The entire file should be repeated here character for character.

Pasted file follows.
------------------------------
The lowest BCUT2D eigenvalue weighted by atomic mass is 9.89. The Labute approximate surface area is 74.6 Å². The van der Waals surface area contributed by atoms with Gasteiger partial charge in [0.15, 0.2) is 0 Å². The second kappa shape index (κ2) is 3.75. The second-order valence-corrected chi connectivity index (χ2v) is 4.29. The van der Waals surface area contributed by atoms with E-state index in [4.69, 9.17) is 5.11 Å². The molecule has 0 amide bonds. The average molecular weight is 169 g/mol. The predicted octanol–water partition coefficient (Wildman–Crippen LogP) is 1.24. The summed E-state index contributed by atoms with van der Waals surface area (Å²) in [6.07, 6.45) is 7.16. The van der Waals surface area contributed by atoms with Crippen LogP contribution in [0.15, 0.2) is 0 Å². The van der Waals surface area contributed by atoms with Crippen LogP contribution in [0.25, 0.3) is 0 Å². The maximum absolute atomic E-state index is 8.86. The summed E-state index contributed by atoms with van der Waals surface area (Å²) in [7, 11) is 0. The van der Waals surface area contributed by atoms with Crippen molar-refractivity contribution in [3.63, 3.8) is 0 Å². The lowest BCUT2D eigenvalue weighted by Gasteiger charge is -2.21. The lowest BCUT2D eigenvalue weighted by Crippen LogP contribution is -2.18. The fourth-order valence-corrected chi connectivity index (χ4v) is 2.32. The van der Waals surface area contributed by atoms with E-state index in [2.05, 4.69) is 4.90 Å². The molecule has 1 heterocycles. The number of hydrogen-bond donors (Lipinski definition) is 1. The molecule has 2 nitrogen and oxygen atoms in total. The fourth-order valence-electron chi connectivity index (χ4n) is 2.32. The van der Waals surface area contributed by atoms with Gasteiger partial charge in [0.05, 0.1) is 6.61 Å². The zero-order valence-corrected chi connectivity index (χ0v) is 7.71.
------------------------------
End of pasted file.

The lowest BCUT2D eigenvalue weighted by atomic mass is 9.89. The Labute approximate surface area is 74.6 Å². The van der Waals surface area contributed by atoms with Gasteiger partial charge in [0.15, 0.2) is 0 Å². The second kappa shape index (κ2) is 3.75. The second-order valence-corrected chi connectivity index (χ2v) is 4.29. The van der Waals surface area contributed by atoms with E-state index in [4.69, 9.17) is 5.11 Å². The molecule has 0 amide bonds. The average molecular weight is 169 g/mol. The predicted octanol–water partition coefficient (Wildman–Crippen LogP) is 1.24. The summed E-state index contributed by atoms with van der Waals surface area (Å²) in [6.07, 6.45) is 7.16. The van der Waals surface area contributed by atoms with Crippen LogP contribution in [0.15, 0.2) is 0 Å². The van der Waals surface area contributed by atoms with Crippen LogP contribution in [0.25, 0.3) is 0 Å². The maximum absolute atomic E-state index is 8.86. The summed E-state index contributed by atoms with van der Waals surface area (Å²) in [7, 11) is 0. The van der Waals surface area contributed by atoms with Crippen molar-refractivity contribution in [3.63, 3.8) is 0 Å². The lowest BCUT2D eigenvalue weighted by Gasteiger charge is -2.21. The lowest BCUT2D eigenvalue weighted by Crippen LogP contribution is -2.18. The fourth-order valence-corrected chi connectivity index (χ4v) is 2.32. The van der Waals surface area contributed by atoms with E-state index in [2.05, 4.69) is 4.90 Å². The molecule has 1 heterocycles. The number of hydrogen-bond donors (Lipinski definition) is 1. The molecule has 2 nitrogen and oxygen atoms in total. The fourth-order valence-electron chi connectivity index (χ4n) is 2.32. The van der Waals surface area contributed by atoms with Gasteiger partial charge in [0.05, 0.1) is 6.61 Å². The zero-order valence-corrected chi connectivity index (χ0v) is 7.71.